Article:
The attorney has been in practice for almost 30 years. The Hearing Officer found the case "unique" and found that the clients had suffered no harm. (Mike Frisch)
Wednesday, April 28, 2010
The New York Commission on Judicial Conduct censured a non-lawyer village court justice for misconduct in presiding over two traffic matters.
One matter involved a defendant who had appeared before the justice on many prior occasions. The justice "coerced a guilty plea by threatening to set bail" and warned the defendant that he could spend a month in jail awaiting trial. He did release the defendant, but "showing bias and prejudgment, [the justice] warned the defendant to 'bring money' when he appeared for trial."
The defendant complained to the Commission about the justice. That complaint caused the justice to deny a request for extension that was routinely granted in other cases. The justice denied the request and stated: "You turned me in to the state and you want me to do you a favor?"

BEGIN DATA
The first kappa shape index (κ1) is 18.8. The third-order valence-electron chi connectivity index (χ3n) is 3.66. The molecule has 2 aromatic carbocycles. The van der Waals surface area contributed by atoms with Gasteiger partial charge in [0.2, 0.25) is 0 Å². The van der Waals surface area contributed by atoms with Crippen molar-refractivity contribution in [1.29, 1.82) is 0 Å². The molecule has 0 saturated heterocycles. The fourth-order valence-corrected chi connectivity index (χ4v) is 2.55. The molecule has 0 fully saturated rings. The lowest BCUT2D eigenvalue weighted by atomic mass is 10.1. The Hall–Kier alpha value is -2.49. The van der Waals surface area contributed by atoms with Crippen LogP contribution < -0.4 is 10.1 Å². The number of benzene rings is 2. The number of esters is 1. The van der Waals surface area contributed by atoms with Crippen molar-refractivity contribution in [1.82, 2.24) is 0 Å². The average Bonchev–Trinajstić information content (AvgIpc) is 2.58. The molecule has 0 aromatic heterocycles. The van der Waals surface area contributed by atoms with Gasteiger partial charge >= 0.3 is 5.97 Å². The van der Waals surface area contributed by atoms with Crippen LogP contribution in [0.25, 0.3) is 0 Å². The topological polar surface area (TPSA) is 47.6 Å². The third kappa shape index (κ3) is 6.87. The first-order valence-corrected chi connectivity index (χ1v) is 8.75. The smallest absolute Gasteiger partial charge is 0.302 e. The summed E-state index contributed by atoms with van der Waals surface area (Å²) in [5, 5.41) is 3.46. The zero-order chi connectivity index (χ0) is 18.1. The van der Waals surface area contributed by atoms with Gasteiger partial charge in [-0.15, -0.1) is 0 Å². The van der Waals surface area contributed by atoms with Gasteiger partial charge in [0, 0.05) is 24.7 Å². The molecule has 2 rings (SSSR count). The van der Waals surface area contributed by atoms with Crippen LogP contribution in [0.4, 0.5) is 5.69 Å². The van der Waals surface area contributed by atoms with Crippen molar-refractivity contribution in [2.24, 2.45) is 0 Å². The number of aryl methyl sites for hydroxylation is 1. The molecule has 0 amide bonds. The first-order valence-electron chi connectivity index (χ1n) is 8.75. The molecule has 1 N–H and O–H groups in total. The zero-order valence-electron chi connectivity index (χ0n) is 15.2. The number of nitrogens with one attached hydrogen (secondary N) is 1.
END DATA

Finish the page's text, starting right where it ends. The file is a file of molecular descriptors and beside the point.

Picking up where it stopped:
The second incident involved a defendant and his father who the justice believed had treated the court clerk in a rude manner. The justice threatened the father with jail and charges if there was further harassment.
Why was the judge so angry? The court clerk is his wife. (Mike Frisch)
The Wisconsin Supreme Court imposed the reciprocal discipline of license revocation of an attorney disbarred in Minnesota for misappropriation of funds due to his law firm. The court described the facts: